Toward a Comprehensive Model of E-Learning Evaluation: The Components
Curtis J. Bonk (Indiana University, USA), Robert A. Wisher (U.S. Department of Defense, USA) and Matthew V. Champagne (IOTA Solutions, USA)
Copyright: © 2007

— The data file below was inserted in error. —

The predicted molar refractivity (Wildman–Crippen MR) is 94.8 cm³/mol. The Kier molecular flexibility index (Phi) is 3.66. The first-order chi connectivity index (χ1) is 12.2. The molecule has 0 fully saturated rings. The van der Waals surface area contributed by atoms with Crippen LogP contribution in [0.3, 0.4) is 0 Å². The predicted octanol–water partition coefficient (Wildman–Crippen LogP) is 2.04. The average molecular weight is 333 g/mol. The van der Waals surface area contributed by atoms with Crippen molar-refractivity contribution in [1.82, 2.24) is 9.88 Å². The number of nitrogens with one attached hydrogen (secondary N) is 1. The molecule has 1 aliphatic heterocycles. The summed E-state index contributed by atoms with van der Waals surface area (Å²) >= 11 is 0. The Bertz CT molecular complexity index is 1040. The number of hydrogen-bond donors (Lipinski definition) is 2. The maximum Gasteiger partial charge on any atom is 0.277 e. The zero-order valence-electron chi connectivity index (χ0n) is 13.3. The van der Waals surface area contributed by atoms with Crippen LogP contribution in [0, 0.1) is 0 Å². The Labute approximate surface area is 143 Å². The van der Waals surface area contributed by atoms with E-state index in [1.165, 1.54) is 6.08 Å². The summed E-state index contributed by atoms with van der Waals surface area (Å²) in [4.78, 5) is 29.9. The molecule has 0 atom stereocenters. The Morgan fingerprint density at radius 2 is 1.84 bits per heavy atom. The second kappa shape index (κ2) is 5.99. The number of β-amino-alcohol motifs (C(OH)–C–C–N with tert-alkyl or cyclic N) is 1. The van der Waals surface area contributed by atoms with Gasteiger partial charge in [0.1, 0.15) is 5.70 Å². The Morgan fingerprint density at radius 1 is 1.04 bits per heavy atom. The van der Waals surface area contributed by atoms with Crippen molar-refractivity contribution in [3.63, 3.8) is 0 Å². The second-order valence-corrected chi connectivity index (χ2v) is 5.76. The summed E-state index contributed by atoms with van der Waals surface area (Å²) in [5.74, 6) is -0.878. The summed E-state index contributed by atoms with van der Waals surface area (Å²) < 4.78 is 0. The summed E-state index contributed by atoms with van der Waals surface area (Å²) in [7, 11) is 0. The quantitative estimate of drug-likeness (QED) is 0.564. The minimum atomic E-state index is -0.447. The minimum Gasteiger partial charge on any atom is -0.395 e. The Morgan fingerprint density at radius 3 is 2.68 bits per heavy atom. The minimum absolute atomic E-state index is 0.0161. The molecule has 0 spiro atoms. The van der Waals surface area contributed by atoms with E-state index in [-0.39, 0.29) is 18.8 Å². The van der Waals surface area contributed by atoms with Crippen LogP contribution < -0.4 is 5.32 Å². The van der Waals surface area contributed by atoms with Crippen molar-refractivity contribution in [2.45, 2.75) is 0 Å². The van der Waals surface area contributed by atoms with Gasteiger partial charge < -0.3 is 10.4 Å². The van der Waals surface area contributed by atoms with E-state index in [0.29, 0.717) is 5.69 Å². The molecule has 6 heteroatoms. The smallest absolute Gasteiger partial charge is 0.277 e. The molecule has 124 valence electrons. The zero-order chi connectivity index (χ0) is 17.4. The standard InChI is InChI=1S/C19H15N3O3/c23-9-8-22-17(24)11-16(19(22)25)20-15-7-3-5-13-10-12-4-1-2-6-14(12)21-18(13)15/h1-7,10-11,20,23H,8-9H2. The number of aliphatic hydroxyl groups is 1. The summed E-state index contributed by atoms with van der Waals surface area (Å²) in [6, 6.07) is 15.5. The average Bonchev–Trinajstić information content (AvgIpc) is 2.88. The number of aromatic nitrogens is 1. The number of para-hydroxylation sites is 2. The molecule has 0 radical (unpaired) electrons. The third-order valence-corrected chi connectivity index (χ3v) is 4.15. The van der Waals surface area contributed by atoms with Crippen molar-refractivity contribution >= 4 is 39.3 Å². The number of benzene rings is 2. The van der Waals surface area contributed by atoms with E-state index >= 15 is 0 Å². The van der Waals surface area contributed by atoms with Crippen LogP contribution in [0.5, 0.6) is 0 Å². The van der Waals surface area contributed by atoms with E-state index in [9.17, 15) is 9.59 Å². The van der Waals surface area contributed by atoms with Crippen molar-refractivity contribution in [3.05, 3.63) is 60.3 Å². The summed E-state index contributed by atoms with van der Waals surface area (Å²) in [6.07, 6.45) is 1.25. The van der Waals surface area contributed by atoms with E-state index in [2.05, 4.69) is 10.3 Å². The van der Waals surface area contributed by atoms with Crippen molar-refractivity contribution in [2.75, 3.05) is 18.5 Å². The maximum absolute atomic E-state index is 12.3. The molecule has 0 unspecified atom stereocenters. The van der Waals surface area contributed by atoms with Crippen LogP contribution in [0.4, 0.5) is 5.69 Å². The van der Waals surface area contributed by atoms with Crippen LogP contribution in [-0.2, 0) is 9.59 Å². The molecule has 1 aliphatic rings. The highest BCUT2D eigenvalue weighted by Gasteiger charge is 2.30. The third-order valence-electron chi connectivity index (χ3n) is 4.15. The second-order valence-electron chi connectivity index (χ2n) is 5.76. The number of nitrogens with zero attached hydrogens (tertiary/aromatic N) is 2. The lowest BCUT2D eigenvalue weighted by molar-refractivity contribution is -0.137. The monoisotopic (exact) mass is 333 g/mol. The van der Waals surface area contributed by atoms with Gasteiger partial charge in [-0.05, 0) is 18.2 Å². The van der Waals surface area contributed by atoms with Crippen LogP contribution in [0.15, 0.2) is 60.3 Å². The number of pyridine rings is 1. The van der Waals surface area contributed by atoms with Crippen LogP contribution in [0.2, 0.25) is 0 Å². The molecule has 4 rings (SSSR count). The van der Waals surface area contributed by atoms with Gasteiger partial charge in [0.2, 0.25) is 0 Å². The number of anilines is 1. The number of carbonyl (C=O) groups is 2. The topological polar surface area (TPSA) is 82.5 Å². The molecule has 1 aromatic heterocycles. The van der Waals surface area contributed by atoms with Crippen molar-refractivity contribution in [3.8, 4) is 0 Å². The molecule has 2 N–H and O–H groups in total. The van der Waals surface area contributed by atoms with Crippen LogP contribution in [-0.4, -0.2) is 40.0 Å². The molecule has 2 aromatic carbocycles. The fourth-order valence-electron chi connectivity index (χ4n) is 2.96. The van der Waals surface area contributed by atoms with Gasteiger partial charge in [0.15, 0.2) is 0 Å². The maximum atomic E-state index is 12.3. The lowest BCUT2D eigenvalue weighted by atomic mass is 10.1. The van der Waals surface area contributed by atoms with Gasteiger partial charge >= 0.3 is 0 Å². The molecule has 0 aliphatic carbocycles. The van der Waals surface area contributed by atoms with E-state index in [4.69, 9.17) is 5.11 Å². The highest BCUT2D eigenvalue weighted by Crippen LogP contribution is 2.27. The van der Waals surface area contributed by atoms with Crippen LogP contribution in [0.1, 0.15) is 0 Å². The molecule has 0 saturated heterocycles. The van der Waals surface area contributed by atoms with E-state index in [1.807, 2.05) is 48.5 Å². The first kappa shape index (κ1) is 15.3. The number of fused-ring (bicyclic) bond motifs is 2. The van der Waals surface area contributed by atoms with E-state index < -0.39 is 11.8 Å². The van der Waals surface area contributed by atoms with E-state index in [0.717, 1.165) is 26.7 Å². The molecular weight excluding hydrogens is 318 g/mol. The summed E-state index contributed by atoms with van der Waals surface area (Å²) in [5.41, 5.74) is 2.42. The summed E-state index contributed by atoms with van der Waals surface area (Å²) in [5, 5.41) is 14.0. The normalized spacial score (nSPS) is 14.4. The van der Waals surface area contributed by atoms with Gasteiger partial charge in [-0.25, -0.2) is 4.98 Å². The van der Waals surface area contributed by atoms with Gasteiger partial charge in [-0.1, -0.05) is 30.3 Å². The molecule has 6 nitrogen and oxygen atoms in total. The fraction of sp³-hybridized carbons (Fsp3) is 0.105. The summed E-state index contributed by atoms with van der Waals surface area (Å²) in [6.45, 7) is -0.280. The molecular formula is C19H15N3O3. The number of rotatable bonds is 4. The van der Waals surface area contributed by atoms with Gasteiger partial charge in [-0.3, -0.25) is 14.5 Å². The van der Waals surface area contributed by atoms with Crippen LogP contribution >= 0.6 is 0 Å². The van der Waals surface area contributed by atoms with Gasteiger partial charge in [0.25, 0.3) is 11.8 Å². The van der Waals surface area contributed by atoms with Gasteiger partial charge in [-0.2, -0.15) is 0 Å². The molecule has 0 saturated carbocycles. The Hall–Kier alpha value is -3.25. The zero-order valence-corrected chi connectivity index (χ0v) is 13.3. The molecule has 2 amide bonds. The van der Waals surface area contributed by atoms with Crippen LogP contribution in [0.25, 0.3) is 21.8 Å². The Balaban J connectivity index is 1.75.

Whether one is at conferences, responding to e-mail, or chatting with colleagues, the topic of e-learning is bound to prompt a discussion related to assessment and evaluation. But there are many aspects of e-learning evaluation. Naturally, most are interested in comparisons between online and traditional instruction. Others want to know about the effectiveness of the instructors or the instructional designers in designing interactive and engaging courses. Of course, given the newness of this area, some ask for information about what the training actually provided them. Still others might inquire about what makes some courses and programs highly popular while others are seemingly hidden from view. Those focused on pedagogy might analyze the course tasks and syllabi, while those with technological interests might favor an exploration of the courseware tools and services. Finally, administrators and managers of e-learning might request evaluations of e-learning policies, partnerships, return on investment, and strategic planning. When asked to evaluate e-learning, therefore, the focus of that evaluation must be clearly specified and detailed.